Technology use characteristics among older adults during the COVID-19 pandemic: A cross-cultural survey

Ortal Cohen Elimelech, Simona Ferrante, Naomi Josman, Sonya Meyer, Francesca Lunardini, Jonathan Gómez-Raja, Carmen Galán, Pilar Cáceres, Piera Sciama, Marianne Gros, Clodia Vurro, Sara Rosenblum

Research output: Contribution to journalArticlepeer-review

16 Scopus citations


Personal computers, tablets, and smartphones may support older adults' engagement when people are required to stay home and opportunities to engage in meaningful activities are reduced during the COVID-19 period. This study aims to screen older adults’ technology-use characteristics across social, leisure, and education domains during the COVID-19 pandemic from a crosscultural viewpoint. The sample included 576 participants aged 60 and older from France (n = 62), Spain (n = 110), and Israel (n = 404). Participants completed the technology-use survey, which consists of questions about their facilities, technology usability, need for adaptations to support technology use, and changes in technology use since COVID-19. Significant differences were found between countries in facilities, χ2 (2) = 25.16, p < .001, and usability, χ2 (2) = 64.14, p < .001, across the three domains. Furthermore, 34% of technological usability was predicted by country and facilities, F (4, 568) = 72.39, p < .001. Participants noted a willingness to use technology if it was adapted for social (61%–73%), leisure (51%–71%), or educational (67%–76%) activities and that they devoted substantially more time to technology across domains (>58%) due to COVID-19. These findings highlight culture and facilities as factors that play an imperative role in supporting and enhancing the usability of technology among older adults.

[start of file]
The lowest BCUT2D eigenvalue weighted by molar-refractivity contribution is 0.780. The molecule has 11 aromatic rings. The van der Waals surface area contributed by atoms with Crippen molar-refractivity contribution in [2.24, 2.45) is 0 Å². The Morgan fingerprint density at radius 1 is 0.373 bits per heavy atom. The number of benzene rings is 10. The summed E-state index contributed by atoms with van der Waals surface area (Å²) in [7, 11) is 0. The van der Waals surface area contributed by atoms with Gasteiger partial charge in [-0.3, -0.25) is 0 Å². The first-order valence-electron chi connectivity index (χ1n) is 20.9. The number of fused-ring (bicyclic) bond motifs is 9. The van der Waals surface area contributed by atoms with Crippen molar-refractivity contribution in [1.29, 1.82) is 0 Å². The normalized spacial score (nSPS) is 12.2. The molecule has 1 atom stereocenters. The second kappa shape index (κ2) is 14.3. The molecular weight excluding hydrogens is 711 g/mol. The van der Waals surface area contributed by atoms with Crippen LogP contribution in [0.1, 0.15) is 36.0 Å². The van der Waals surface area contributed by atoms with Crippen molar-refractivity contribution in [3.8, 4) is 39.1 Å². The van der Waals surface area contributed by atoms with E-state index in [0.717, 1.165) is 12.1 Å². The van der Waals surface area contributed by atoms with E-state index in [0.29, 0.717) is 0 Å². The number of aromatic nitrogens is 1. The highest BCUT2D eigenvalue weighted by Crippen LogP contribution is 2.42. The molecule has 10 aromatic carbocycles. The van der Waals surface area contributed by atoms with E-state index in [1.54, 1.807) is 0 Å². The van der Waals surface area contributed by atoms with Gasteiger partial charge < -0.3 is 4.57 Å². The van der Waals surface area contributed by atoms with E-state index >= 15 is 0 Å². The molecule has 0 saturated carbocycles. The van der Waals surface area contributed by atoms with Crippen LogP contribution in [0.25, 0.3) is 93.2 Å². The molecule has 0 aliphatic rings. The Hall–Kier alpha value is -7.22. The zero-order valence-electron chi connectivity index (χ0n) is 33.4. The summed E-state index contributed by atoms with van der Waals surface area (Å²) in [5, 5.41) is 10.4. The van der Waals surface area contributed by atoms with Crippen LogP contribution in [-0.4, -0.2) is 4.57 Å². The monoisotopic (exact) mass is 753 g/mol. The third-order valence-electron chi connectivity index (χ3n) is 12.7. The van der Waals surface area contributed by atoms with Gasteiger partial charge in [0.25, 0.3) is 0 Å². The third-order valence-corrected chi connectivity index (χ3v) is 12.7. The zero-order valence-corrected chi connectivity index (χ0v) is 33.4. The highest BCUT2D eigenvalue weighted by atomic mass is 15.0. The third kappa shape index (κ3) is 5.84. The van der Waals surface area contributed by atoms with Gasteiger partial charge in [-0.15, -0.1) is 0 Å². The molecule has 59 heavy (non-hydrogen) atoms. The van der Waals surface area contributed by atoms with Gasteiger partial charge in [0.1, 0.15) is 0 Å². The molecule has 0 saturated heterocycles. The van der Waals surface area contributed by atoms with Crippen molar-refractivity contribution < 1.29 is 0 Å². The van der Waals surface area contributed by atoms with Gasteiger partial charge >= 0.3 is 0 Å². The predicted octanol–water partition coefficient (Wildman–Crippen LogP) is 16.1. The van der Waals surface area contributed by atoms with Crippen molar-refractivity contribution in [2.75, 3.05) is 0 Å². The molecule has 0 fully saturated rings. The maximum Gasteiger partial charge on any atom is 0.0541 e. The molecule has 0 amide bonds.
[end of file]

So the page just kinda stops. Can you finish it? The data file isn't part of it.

Original languageEnglish
Article number102080
JournalTechnology in Society
StatePublished - Nov 2022


  • COVID-19
  • Cultural difference
  • Older adult
  • Technology-use characteristics


Dive into the research topics of 'Technology use characteristics among older adults during the COVID-19 pandemic: A cross-cultural survey'. Together they form a unique fingerprint.

Cite this